2010 Movie of the Year: “Inception” (Dir.: Christopher Nolan)
Runner Up: “Toy Story 3” (Dir.: Lee Unkrich)
2011 Movie of the Year: “War Horse” (Dir.: Steven Spielberg)
Runner Up: “Mission: Impossible – Ghost Protocol” (Dir.: Brad Bird)
2012 Movie of the Year: “Cloud Atlas” (Dir.: Tom Tykwer)
Runner Up: “Looper” (Dir.: Rian Johnson)
2013 Movie of the Year: “The Wolf of Wall Street” (Dir.: Martin Scorsese)
Runner Up: “Pacific Rim” (Dir.: Guillermo del Toro)
2014 Movie of the Year: “Fury” (Dir.: David Ayer)
Runner Up: “John Wick” (Dir.: Chad Stahelski)
2015 Movie of the Year: “The Martian” (Dir.: Ridley Scott)
Runner Up: “Creed” (Dir.: Ryan Coogler)
2016 Movie of the Year: “Sully” (Dir.: Clint Eastwood)
Runner Up: “The Nice Guys” (Dir.: Shane Black)
2017 Movie of the Year: “Dunkirk” (Dir.: Christopher Nolan)
Runner Up: “Logan Lucky” (Dir.: Steven Soderbergh)
2018 Movie of the Year: “They Shall Not Grow Old” (Dir.: Peter Jackson)
Runner Up: “Searching” (Dir.: Aneesh Chaganty)
2019 Movie of the Year: “Dragged Across Concrete” (Dir.: S. Craig Zahler)
Runner Up: “The Standoff at Sparrow Creek” (Dir.: Henry Dunham)
2020 Movie of the Year: “True History of the Kelly Gang” (Dir.: Justin Kurzel)
Runner Up: “Greyhound” (Dir.: Aaron Schneider)
2021 Movie of the Year: “Nightmare Alley” (Dir.: Guillermo del Toro)
Runner Up: “Nobody” (Dir.: Ilya Naishuller)
2022 Movie of the Year: “Top Gun: Maverick” (Dir.: Joseph Kozinski)
Runner Up: “Ambulance” (Dir.: Michael Bay)
With all of this in mind, a few wrap-up thoughts are worth mentioning:
My directorial winner of the 21st century is Peter Jackson for having directed a MOTY four separate times. But if we don’t want to count The Lord of the Rings for three separate wins, then Christopher Nolan takes the prize for his own three, followed by Steven Spielberg, who directed two MOTYs and one runner up.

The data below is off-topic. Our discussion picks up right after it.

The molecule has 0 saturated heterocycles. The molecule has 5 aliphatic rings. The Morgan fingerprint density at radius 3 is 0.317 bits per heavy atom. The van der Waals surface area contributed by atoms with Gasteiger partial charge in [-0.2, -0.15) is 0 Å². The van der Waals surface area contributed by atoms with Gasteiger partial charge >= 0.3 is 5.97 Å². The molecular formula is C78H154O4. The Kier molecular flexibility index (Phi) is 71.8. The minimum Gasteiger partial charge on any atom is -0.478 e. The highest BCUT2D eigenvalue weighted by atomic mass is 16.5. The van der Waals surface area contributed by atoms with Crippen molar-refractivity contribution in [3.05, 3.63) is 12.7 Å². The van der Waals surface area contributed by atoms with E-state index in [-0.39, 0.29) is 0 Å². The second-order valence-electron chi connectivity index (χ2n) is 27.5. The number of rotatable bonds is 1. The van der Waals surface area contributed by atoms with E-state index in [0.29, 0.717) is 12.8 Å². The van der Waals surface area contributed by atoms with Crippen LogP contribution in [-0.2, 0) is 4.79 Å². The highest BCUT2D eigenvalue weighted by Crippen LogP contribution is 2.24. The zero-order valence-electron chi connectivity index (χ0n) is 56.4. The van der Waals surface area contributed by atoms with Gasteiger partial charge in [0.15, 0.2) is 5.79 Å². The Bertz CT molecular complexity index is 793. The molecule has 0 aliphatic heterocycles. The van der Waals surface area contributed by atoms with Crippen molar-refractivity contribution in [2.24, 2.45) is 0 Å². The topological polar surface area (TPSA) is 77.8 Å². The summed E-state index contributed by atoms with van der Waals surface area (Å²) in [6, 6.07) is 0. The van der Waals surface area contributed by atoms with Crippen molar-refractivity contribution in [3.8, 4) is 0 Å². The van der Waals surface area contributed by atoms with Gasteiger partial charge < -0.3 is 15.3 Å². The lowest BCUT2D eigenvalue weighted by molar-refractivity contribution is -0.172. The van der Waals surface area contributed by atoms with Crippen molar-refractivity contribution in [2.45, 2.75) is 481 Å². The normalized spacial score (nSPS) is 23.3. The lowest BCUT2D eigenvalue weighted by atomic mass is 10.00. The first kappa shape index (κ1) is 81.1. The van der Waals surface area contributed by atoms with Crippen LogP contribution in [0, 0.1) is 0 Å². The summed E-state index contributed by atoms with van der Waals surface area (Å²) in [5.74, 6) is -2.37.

My lists are almost exclusively male centric, which can’t be helped. But the winning actor (again, assuming The Lord of the Rings doesn’t count for three separate wins) is Leonardo DiCaprio for having starred in three MOTYs. Second place winner is Tom Cruise for having starred in two MOTYs and one runner up.
2018 and 2022 are remarkable for the fact that my two favorite movies of each year are notable for the way they were filmed. They Shall Not Grow Old featured revolutionary technology that allowed for the restoration and colorization of century-old photographs in a way that does more than maybe any other film in history to bring the dead back to life for just a brief moment and return to them an identity and sense of dignity that the “Great War” took away from them. Searching stands out for being set entirely on computer screens, smartphones, surveillance cameras, and news footage, and capturing the common experience of internet paranoia in a way that elevates the medium. 2022 was not quite the same year of tech fetishization as 2018, but the two standouts of the year are remarkable for the immaculate reality of their action sequences, with the actors actually flying their F-18 fighter jets in Top Gun: Maverick and with the use of first-person drone footage in Ambulance.
The other notable thing about 2018 is the technicality that both of my favorite films of the next year (Dragged Across Concrete and The Standoff at Sparrow Creek) were both actually 2018 films, and also made by the same producer Dallas Sonnier. But I saw both of those films in 2019, they were released in the States in 2019, and I just think 2019, and the pessimistic foreboding of the 2020s decade to follow, is better represented by those two films than by anything else. But if I had to pick two films from actual 2019 that I’d count as my favorites, they would be Once Upon a Time… in Hollywood and John Wick: Chapter 3 – Parabellum.
Here’s to the next year and the movies to be added in the future.